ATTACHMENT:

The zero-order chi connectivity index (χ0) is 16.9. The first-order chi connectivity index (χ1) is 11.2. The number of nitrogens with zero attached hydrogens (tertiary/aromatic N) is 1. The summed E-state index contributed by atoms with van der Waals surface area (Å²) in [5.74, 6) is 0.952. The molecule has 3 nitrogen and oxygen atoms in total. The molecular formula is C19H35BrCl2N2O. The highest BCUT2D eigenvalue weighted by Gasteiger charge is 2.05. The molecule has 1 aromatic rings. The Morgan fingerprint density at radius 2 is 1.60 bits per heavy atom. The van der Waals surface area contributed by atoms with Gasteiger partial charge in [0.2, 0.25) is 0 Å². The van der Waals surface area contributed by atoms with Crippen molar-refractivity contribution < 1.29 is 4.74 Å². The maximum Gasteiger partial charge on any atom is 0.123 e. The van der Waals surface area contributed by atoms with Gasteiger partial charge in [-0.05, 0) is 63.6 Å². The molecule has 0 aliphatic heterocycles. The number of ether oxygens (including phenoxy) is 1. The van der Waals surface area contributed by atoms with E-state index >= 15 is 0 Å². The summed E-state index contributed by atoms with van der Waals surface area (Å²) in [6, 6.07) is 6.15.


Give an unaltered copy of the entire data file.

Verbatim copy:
The zero-order chi connectivity index (χ0) is 16.9. The first-order chi connectivity index (χ1) is 11.2. The number of nitrogens with zero attached hydrogens (tertiary/aromatic N) is 1. The summed E-state index contributed by atoms with van der Waals surface area (Å²) in [5.74, 6) is 0.952. The molecule has 3 nitrogen and oxygen atoms in total. The molecular formula is C19H35BrCl2N2O. The highest BCUT2D eigenvalue weighted by Gasteiger charge is 2.05. The molecule has 1 aromatic rings. The Morgan fingerprint density at radius 2 is 1.60 bits per heavy atom. The van der Waals surface area contributed by atoms with Gasteiger partial charge in [0.2, 0.25) is 0 Å². The van der Waals surface area contributed by atoms with Crippen molar-refractivity contribution < 1.29 is 4.74 Å². The maximum Gasteiger partial charge on any atom is 0.123 e. The van der Waals surface area contributed by atoms with Gasteiger partial charge in [-0.05, 0) is 63.6 Å². The molecule has 0 aliphatic heterocycles. The number of ether oxygens (including phenoxy) is 1. The van der Waals surface area contributed by atoms with E-state index >= 15 is 0 Å². The summed E-state index contributed by atoms with van der Waals surface area (Å²) in [6, 6.07) is 6.15.